As high-end automakers adapt to a new world order, the rules of luxury are being redefined.
Luxury is rarely logical. Across the first century of automotive history, car connoisseurs revered the finery of leather, wood, and intricate 12-cylinder engines in the same way they regarded mechanical watches: with a healthy respect for handmade complication. Traditional car building followed the same principles as the horological world, placing a premium on painstaking craftsmanship. But when a changing world forced new demands on vehicle emissions, the next revolution trickled down from the top. Formula 1 racing introduced gas/electric hybrid powertrains, and the so-called “holy trinity of hypercars” — the Ferrari LaFerrari, McLaren P1, and Porsche 918 Spyder — followed. If million-dollar ultra-exotics can gain an edge through electrification, surely change isn’t all bad.
We’re now five years into that paradigm shift, and top carmakers are at fever pitch, ready to write the second act of the luxury automobile. Trailblazing EVs helped make a certain South African the richest man in the world, and hot on the heels of that first wave came electrified efforts from a passel of forward-thinking upstarts taken a strong swing at the genre, grabbing headlines with all-electric models boasting boggling stats. Think: 1,900 horsepower (Pininfarina Battista), 520 miles of range (Lucid Air), and 0 to 60 mph in 1.85 seconds (Rimac Nevera). But luxury was never about numbers alone, especially in a space where enthusiasm is defined not only by hardware, but through intangibles. Those who were imprinted at an early age by a certain leather smell or a carmaker’s peculiar identities can relate; fans are quick to point out a brand’s lovable quirks, which make each model as distinct as fingerprints, despite a common goal of getting from A to B.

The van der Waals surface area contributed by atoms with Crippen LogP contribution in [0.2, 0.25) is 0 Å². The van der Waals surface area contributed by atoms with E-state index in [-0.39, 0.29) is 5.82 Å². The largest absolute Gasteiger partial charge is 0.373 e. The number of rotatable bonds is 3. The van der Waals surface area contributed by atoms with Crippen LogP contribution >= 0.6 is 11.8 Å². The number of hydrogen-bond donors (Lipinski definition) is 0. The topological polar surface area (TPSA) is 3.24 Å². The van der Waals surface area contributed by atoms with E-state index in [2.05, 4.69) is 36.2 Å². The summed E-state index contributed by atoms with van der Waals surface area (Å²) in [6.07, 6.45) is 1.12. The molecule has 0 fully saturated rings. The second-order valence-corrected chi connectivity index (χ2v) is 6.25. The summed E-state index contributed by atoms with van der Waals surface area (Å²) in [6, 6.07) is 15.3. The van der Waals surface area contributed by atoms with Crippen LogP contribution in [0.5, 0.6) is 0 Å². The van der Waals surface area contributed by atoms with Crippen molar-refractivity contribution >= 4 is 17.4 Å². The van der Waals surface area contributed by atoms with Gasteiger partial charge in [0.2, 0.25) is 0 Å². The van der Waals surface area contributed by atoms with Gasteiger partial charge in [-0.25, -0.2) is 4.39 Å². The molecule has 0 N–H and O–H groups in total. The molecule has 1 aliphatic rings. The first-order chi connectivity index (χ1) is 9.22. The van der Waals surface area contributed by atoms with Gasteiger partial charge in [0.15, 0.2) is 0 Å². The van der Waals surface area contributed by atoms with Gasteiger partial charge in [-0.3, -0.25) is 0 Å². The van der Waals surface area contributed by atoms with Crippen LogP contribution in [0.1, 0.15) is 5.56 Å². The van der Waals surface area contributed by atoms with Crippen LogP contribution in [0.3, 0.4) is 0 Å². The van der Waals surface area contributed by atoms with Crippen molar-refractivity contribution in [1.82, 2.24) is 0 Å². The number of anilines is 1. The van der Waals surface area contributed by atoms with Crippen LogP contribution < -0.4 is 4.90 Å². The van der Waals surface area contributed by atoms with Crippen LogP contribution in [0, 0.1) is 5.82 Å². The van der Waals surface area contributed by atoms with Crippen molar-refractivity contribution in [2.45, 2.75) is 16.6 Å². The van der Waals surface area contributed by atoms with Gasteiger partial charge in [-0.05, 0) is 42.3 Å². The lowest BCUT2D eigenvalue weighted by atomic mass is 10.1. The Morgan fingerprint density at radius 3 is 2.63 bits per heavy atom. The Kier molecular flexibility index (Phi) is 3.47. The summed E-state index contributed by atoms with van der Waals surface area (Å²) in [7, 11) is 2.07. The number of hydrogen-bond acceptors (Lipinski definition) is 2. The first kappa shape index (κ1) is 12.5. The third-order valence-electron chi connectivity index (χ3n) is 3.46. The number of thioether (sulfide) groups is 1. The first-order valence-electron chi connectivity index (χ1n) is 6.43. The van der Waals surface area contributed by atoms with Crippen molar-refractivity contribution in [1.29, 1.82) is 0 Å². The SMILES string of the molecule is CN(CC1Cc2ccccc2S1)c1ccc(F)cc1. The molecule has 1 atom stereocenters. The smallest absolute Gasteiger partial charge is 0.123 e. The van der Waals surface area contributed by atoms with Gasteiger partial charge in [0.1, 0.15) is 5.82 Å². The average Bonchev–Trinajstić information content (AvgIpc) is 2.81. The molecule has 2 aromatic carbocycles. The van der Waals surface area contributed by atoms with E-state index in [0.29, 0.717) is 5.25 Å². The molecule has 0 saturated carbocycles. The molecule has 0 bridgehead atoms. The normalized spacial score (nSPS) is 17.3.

As high-end marques delve deeper into electrification, they are forced to focus on every touchpoint along the way. Bentley sales and marketing board member Alain Favey cites the charging experience as one of many elements that must be on-brand in order for its hybrids and EVs to succeed. “Our customer expects a luxury charging experience,” he explains, “and it needs to be different from what you get when you drive a premium brand like Mercedes or a volume brand; it cannot be the same as a [Volkswagen] ID-4.”
Bentley PR head Wayne Bruce points out that the brand leverages its owner-only app to gauge customer preferences. One survey revealed that when Bentley’s first hybrid was released (in 2019), only 30 percent of respondents indicated they wanted an electric model. As of five months ago, that number has doubled.